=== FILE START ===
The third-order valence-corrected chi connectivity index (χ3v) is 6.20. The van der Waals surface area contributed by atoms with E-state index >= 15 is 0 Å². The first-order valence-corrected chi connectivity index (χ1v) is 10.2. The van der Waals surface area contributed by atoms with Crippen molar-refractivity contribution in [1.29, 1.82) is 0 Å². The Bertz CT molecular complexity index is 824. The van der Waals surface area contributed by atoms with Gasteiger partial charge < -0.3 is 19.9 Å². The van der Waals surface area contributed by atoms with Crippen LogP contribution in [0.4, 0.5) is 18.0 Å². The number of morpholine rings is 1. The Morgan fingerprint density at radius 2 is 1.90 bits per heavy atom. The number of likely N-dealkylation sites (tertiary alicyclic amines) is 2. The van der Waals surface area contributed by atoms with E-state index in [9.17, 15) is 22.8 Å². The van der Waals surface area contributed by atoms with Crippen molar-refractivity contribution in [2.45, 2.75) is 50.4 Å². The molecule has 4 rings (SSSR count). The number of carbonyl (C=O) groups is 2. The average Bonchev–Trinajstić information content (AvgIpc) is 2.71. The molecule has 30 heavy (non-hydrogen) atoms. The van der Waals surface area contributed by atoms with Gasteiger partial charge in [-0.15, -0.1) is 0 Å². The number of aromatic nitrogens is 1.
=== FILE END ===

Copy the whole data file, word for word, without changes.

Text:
The third-order valence-corrected chi connectivity index (χ3v) is 6.20. The van der Waals surface area contributed by atoms with E-state index >= 15 is 0 Å². The first-order valence-corrected chi connectivity index (χ1v) is 10.2. The van der Waals surface area contributed by atoms with Crippen molar-refractivity contribution in [1.29, 1.82) is 0 Å². The Bertz CT molecular complexity index is 824. The van der Waals surface area contributed by atoms with Gasteiger partial charge < -0.3 is 19.9 Å². The van der Waals surface area contributed by atoms with Crippen LogP contribution in [0.4, 0.5) is 18.0 Å². The number of morpholine rings is 1. The Morgan fingerprint density at radius 2 is 1.90 bits per heavy atom. The number of likely N-dealkylation sites (tertiary alicyclic amines) is 2. The van der Waals surface area contributed by atoms with E-state index in [9.17, 15) is 22.8 Å². The van der Waals surface area contributed by atoms with Crippen molar-refractivity contribution in [2.45, 2.75) is 50.4 Å². The molecule has 4 rings (SSSR count). The number of carbonyl (C=O) groups is 2. The average Bonchev–Trinajstić information content (AvgIpc) is 2.71. The molecule has 30 heavy (non-hydrogen) atoms. The van der Waals surface area contributed by atoms with Gasteiger partial charge in [-0.15, -0.1) is 0 Å². The number of aromatic nitrogens is 1.